The majority of the media coverage portrayed this study as showing cocoa was effective at improving memory, which you might assume means a better and more accurate recall of things. In reality, the research was more limited and the improvements were only seen in the speed of memory tasks, not in the accuracy of tasks.

The most frivolous headlines came from The Independent, with "Cup of cocoa could give the elderly the memory of a 'typical 30 or 40-year-old'," and the Daily Express, with its front page headline claiming that, "new study proves cup of cocoa can boost the brain". These statements are premature, potentially misleading and are not justified by this research alone.

The Independent's unfortunate headline may simply have parroted a press release on the research from Columbia University. In the press release, one of the researchers was quoted as saying, "If a participant had the memory of a typical 60-year-old at the beginning of the study, after three months that person on average had the memory of a typical 30- or 40-year-old."

The study did not recruit anyone aged 30 to 40 to test this directly, so it appears to be an assumption. The main study publication itself also did not make these bold claims – they were confined to the press release.

Larger long-term trials may show whether more rounded improvement in cognitive ability and memory are possible using high flavanol supplements.

 

What kind of research was this?

This was a small randomised control trial testing the effect of a low- or high-cocoa diet on age-related memory decline in older adults.

The researchers state the function of a brain region called the dentate gyrus declines as people age, and is therefore considered to be a possible source of age-related memory decline.

This study first looked to find evidence that lower dentate gyrus function was indeed related to memory decline and, secondly, to test an intervention to stop the decline or reverse it.

A randomised control trial is one the best study designs to investigate whether dietary interventions such as this can influence cognitive ability.

The downside is that they tend to be very expensive to set up and run, so are often short and involve small numbers (as was the case with this study), which limits the applicability of the results to other populations.

 

What did the research involve?

The study involved asking volunteers aged 50 to 70, who were free from cognitive impairment, to follow a three-month lifestyle intervention containing diet and exercise elements.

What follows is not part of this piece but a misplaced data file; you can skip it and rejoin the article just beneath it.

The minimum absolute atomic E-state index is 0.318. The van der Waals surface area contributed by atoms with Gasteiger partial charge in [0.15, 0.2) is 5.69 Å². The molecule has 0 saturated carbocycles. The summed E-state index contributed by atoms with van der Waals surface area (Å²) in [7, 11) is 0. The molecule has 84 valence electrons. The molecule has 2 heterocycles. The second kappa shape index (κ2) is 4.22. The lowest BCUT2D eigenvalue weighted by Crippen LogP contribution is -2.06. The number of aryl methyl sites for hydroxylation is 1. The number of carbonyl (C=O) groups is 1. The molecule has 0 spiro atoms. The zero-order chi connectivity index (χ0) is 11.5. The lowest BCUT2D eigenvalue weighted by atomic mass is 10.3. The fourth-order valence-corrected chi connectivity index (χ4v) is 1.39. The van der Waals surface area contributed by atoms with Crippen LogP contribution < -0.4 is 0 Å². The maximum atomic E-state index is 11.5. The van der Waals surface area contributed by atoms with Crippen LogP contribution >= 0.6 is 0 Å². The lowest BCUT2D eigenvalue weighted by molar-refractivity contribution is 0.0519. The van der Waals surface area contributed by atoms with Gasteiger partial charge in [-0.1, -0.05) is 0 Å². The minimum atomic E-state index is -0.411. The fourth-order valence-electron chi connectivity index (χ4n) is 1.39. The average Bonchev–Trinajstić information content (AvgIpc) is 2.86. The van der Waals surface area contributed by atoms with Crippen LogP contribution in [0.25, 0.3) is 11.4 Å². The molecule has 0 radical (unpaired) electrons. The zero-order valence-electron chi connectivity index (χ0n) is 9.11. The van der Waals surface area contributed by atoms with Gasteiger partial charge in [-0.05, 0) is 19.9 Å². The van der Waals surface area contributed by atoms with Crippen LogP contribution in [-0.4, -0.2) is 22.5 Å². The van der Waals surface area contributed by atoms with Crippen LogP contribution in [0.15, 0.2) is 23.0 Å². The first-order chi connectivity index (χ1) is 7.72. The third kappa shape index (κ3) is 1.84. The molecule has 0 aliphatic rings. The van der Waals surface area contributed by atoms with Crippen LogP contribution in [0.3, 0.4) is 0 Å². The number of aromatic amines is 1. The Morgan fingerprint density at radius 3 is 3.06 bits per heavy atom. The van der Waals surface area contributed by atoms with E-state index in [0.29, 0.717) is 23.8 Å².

Before and after the intervention, the research team compiled brain scans of the dentate gyrus region of the volunteers and tested their cognitive abilities to see if the diet, exercise or both elements together were influencing signs of age-related cognitive decline.

The study participants were free from illness, but were selected to be physically inactive and not to be above-average fitness. They were also excluded if they had a medical condition that didn't allow them to undertake aerobic activity. Anyone who routinely took dietary or herbal supplements was also excluded from the study.

The volunteers were randomised into one of four groups:

  • high flavanol with aerobic exercise (eight people)
  • high flavanol without aerobic exercise (11 people)
  • low flavanol with aerobic exercise (nine people)
  • high flavanol without aerobic exercise (nine people)

The people in the groups were similar in terms of age, educational level and gender.

The prescribed anaerobic exercise was one hour a day, four days a week. The high-flavanol intake group took 900mg cocoa flavanols with 138mg of epicatechin (another flavanol) every day, compared with the low-flavanol group, who consumed 10mg cocoa flavanols and less than 2mg epicatechin per day.

It isn't completely clear how the diet supplement element was delivered, but the researchers describe how participants were given the flavanols as a packet, possibly to dissolve in water like an instant chocolate drink.

Brain scans used a high-resolution variant of functional magnetic resonance imaging (fMRI) to map the precise site of age-related dentate gyrus dysfunction. fMRI allows scientists to see blood flow and volume in the brain as a sign of activity.

Cognitive abilities were assessed using a test called ModBent. ModBent has a matching element that involves showing complex images and asking people to "Click on the figure that looks exactly like the one you just saw as quickly as possible".

It also has a recognition element, which also shows complex images and asks people, "Is this one of the figures you saw earlier?"